Both teams are currently headed by Tony Dungy disciples, and both teams have been under the Dungy influence either directly or indirectly for the past several seasons.
Both teams are located in the Northern Midwest region of the country. In fact, before the Colts rolled into town to give the state of Indiana a professional football team to call their own, many in the state rooted for the relatively close by Bears (and many still do).
The Bears and Colts have even faced each other fairly recently in the Super Bowl at the end of the 2006 season; and it was the Bears who this past season gave the Colts their first loss in the month of September in four years.
However, the common thread that gives me reason to talk about the Bears and the Colts now is both teams having spent a peculiar amount of time on the field per drive, resulting in an abnormal number of drives in recent years for both teams.
The only difference really is that these two teams lie on completely opposite ends of the spectrum. To take a closer look, I will use the last three seasons (2006-2008).
The Colts have had the fewest offensive drives in the league for each of the past three seasons. That not only gave them the fewest offensive drives over the past three seasons, but it gave them the fewest offensive drives by a wide margin.
The Colts had 52 fewer offensive drives than the team with the next fewest offensive drives over the past three seasons. That was the same difference between the team with the second fewest offensive drives and the teams tied for the 24th fewest offensive drives.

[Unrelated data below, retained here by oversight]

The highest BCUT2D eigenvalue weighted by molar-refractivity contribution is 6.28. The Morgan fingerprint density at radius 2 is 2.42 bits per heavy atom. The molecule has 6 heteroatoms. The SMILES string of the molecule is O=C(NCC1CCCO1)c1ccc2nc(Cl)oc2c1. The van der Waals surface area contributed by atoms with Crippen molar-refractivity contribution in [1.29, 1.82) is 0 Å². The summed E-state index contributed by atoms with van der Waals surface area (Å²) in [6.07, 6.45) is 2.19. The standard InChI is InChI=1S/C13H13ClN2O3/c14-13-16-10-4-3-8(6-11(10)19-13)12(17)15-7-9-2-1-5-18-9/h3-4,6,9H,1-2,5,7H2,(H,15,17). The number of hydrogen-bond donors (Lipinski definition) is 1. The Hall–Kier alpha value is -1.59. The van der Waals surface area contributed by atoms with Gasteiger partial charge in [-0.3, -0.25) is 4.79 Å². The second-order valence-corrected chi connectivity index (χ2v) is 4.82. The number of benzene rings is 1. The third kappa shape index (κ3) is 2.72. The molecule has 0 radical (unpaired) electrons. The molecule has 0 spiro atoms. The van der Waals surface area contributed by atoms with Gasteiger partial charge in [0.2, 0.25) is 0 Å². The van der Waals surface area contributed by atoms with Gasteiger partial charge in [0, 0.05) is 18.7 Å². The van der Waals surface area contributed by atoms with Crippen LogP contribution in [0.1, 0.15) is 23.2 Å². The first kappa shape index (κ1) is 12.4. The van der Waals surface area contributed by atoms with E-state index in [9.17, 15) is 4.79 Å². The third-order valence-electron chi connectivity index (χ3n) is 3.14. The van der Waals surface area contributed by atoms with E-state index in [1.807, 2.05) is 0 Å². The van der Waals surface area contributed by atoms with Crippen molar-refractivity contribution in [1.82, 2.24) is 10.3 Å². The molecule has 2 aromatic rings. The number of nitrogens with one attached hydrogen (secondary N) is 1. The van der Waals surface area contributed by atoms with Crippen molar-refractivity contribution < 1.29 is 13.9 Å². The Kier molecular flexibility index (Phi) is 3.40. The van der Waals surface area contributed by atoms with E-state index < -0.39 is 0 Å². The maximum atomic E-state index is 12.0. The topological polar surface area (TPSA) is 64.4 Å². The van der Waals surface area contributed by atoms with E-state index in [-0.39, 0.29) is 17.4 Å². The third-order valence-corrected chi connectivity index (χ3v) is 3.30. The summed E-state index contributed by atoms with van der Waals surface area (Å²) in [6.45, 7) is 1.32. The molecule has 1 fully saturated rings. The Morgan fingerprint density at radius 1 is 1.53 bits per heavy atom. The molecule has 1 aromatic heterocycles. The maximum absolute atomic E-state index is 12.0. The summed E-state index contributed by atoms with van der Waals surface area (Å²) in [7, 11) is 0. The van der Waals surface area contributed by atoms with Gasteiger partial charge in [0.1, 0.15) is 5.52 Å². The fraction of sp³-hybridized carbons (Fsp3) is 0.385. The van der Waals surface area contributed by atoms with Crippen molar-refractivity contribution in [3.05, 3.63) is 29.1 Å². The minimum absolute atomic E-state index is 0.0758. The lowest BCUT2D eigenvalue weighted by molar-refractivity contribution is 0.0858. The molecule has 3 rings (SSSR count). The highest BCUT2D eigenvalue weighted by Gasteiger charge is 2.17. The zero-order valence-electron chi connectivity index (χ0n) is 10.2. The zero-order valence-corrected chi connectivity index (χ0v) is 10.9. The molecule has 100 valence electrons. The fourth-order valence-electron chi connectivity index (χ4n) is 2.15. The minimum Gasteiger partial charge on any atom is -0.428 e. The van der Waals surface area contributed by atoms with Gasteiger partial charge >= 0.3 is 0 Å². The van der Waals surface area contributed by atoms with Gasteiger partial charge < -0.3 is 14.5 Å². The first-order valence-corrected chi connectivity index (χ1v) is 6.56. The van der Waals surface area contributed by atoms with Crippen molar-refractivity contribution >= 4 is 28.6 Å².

The Bears on the other hand have had the most defensive drives in the league for each of the past three seasons, which gave them the most defensive drives over the past three seasons by a similarly wide margin.
The Bears had 43 more defensive drives than the team with the next most defensive drives over the past three seasons. That was the same difference between the team with the second most defensive drives and the team with the 23rd most defensive drives.
To take a closer look at just how “out there” the Colts and Bears were, I will rely on cumulative normal distribution probability. Cumulative normal distribution probability can tell us, based on the assumption of a normal curve, the likelihood of another team having as many or fewer drives.
The Colts 450 offensive drives from 2006-2008, which varied from the league average (i.e. mean) of 537 by 3.4 standard deviations.
Cumulative normal distribution probability tells us that there was only a 0.03 percent chance of a team having as few or fewer offensive drives over three seasons given a mean of 537 and a standard deviation of 25.5.
The Bears had 616 defensive drives from 2006-2008, which varied from the league average (i.e. mean) of 537 by 3.1 standard deviations.
Cumulative normal distribution probability tells us that there was only a 0.09 percent chance of a team having as many or more defensive drives over three seasons given a mean of 537 and a standard deviation of 25.2.
So how do we explain the oddities that are the drive totals of the Bears and Colts?
It all comes down to how well offenses can stay on the field and how well defenses can get off the field.
Over the past three seasons, the Colts have averaged both longer offensive drives and longer defensive drives than any other team in the league.
Congratulations would be in order for the Colts, except that long drives are a bad thing for defenses.
The more clock a defense allows an opposing offense to eat up, the fewer opportunities its own offense is going to have to score; and the better rested the opposing defense will be.
Way over on the other side of the spectrum, the Bears have averaged the shortest offensive drives and second shortest defensive drives in the league.
No offense has done a worse job of staying on the field to give its defense rest than the Bears' offense, and only the Ravens' defense has done a better job of getting off the field quickly to give its offense a better opportunity to score than the Bears' defense.
Just as no offense wants to face a well rested defense, no defense wants to be gasping for air when it goes back out on the field.